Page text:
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Immigrant communities in Maine react to Biden's executive actions

AILSA CHANG, HOST:

President Biden's new executive actions, which severely limit asylum claims at the Southern border are reverberating across the country, as far north as Maine. Immigrant communities there are reacting to the new border rules with a mix of confusion, anxiety and some disappointment. Maine Public's Ari Snider has our story.

ARI SNIDER, BYLINE: On a late spring day, Bemvindo Muandumba is standing on a street corner in downtown Portland as a construction crew works on a sidewalk nearby. Muandumba, originally from Angola, says he fled violence a couple years ago, arriving first in Brazil before making the overland journey across much of South and Central America to claim asylum at the U.S. Southern border. He arrived in Maine about 10 months ago. When the new border policy was announced, he says anxiety spread rapidly through immigrant communities.

BEMVINDO MUANDUMBA: (Through interpreter) They feel afraid. They're saying they are not going to accept any more immigrants here.

SNIDER: In fact, the U.S. is still accepting more immigrants. The White House's new border rule would impose broad restrictions on asylum when unauthorized border crossings top an average of 2,500 per day. But there's confusion and uncertainty in immigrant communities, including here in Maine - home to thousands of asylum-seekers from Angola, Congo and elsewhere, many of whom arrived in the state after claiming asylum at the Southern border. Keyko Torres with Presente! Maine, a group that works with Latin American immigrants here, says many are unsure how exactly the new policy will impact them.

KEYKO TORRES: There's a lot of lack of awareness, and then lack of understanding. Well, what does this mean for me and for my family?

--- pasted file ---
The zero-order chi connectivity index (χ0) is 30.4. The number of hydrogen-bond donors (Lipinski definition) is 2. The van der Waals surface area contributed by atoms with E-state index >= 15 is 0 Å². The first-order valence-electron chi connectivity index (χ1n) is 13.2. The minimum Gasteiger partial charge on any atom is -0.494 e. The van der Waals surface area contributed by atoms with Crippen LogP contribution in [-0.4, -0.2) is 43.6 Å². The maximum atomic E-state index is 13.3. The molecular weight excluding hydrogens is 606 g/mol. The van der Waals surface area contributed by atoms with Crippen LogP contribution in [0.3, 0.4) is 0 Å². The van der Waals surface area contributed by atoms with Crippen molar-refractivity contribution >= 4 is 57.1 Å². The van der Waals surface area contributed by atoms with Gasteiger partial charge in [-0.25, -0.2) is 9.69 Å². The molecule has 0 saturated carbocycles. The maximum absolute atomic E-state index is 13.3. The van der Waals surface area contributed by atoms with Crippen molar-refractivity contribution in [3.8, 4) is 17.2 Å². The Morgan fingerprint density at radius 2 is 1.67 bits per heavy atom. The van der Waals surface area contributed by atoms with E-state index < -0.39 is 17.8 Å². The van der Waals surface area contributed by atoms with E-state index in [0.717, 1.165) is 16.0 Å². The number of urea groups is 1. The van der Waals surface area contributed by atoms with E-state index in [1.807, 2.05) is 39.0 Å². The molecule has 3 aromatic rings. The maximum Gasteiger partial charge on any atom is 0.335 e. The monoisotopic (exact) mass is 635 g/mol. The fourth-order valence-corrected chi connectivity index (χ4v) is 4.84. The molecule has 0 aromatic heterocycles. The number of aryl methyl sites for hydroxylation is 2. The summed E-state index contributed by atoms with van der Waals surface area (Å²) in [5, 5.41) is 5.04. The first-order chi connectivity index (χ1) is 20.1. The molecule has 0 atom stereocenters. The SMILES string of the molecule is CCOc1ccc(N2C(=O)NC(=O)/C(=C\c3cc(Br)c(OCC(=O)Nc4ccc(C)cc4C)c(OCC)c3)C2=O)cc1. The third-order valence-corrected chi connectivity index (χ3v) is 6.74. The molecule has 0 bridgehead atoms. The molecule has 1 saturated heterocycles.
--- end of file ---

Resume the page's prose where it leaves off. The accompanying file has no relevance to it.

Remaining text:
SNIDER: The rule change does not impact those already living in the country with a pending court date to petition asylum. But Torres says many of the families she works with have relatives or friends planning to come to the U.S. Torres says new arrivals struggle to get on their feet in the Portland area, where housing is expensive and in short supply.

Other cities across the country are also grappling with how to house and support growing numbers of asylum-seekers. Rather than trying to stem immigration, Torres says immigrants and host cities would be better served by increased funding to address the backlog of asylum court cases. She says the asylum process simply takes too long. Another fix she'd like to see asylum-seekers getting work permits sooner rather than waiting for months.

TORRES: That makes them very dependent on community resources, and folks don't want to be a public charge.

SNIDER: Many Maine industries rely heavily on immigrant labor, especially seafood processing, agriculture and home health care. Maxwell Chikuta runs a small grocery store and a company that provides in-home help for elderly and disabled Mainers. He says the vast majority of people who apply to entry-level job postings with him are immigrants.

MAXWELL CHIKUTA: Who's going to provide that gap? Who's going to fill that gap? It's not Biden.

SNIDER: Chikuta is originally from the Democratic Republic of the Congo and came to the U.S. about 20 years ago seeking asylum. His case was approved, and he's now a U.S. citizen. Chikuta says the pathways for legal immigration desperately need to be fixed. He's still waiting on a family reunification petition he filed in 2012 to bring his sister to the U.S. - a wait that pushes some people to enter the country and stay without authorization.

CHIKUTA: Twelve years - I'm still waiting for them to respond for my sister to come here. And this is a legal way to do it.

SNIDER: He says he can understand why some people choose not to wait for the lengthy legal pathways. Some migrants here view the Biden administration's policy change as simply an election year move. Paulo Nanque is an asylum-seeker from the West African country of Guinea-Bissau. He arrived in Portland a little over a year ago after claiming asylum at the Southern border.

PAULO NANQUE: (Through interpreter) We thought the Democrats are more in favor of immigration. Now, taking this decision, we think it's because of the election.

SNIDER: As immigrant communities in Maine and across the country try to make sense of the new rules, the fate of the policy itself is uncertain. Several immigration and legal advocacy groups filed suit to block it, arguing that immigrants have the right to request asylum, no matter how they cross into the country. For NPR News, I'm Ari Snider in Portland, Maine.

(SOUNDBIE OF HI-TEK SONG, "ALL I NEED IS YOU") Transcript provided by NPR, Copyright NPR.

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